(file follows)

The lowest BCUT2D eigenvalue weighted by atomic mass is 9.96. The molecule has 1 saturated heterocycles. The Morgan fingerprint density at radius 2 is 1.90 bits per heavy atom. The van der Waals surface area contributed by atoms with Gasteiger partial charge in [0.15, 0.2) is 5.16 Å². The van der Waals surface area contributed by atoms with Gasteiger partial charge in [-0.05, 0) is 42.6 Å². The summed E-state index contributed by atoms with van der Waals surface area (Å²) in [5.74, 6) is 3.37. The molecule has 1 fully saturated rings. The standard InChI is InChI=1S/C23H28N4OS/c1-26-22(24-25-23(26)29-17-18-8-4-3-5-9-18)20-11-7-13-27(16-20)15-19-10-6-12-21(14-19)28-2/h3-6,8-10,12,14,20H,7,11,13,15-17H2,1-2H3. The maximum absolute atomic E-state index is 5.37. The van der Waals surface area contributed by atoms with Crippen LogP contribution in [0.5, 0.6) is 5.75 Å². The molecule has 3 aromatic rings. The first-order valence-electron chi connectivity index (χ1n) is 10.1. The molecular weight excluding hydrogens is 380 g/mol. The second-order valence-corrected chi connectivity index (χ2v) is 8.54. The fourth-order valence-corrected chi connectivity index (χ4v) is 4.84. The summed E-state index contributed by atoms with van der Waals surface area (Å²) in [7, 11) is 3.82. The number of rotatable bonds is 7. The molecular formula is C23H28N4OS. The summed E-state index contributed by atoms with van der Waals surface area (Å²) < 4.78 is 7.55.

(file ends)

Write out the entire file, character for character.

The lowest BCUT2D eigenvalue weighted by atomic mass is 9.96. The molecule has 1 saturated heterocycles. The Morgan fingerprint density at radius 2 is 1.90 bits per heavy atom. The van der Waals surface area contributed by atoms with Gasteiger partial charge in [0.15, 0.2) is 5.16 Å². The van der Waals surface area contributed by atoms with Gasteiger partial charge in [-0.05, 0) is 42.6 Å². The summed E-state index contributed by atoms with van der Waals surface area (Å²) in [5.74, 6) is 3.37. The molecule has 1 fully saturated rings. The standard InChI is InChI=1S/C23H28N4OS/c1-26-22(24-25-23(26)29-17-18-8-4-3-5-9-18)20-11-7-13-27(16-20)15-19-10-6-12-21(14-19)28-2/h3-6,8-10,12,14,20H,7,11,13,15-17H2,1-2H3. The maximum absolute atomic E-state index is 5.37. The van der Waals surface area contributed by atoms with Crippen LogP contribution in [0.5, 0.6) is 5.75 Å². The molecule has 3 aromatic rings. The first-order valence-electron chi connectivity index (χ1n) is 10.1. The molecular weight excluding hydrogens is 380 g/mol. The second-order valence-corrected chi connectivity index (χ2v) is 8.54. The fourth-order valence-corrected chi connectivity index (χ4v) is 4.84. The summed E-state index contributed by atoms with van der Waals surface area (Å²) in [7, 11) is 3.82. The number of rotatable bonds is 7. The molecular formula is C23H28N4OS. The summed E-state index contributed by atoms with van der Waals surface area (Å²) < 4.78 is 7.55.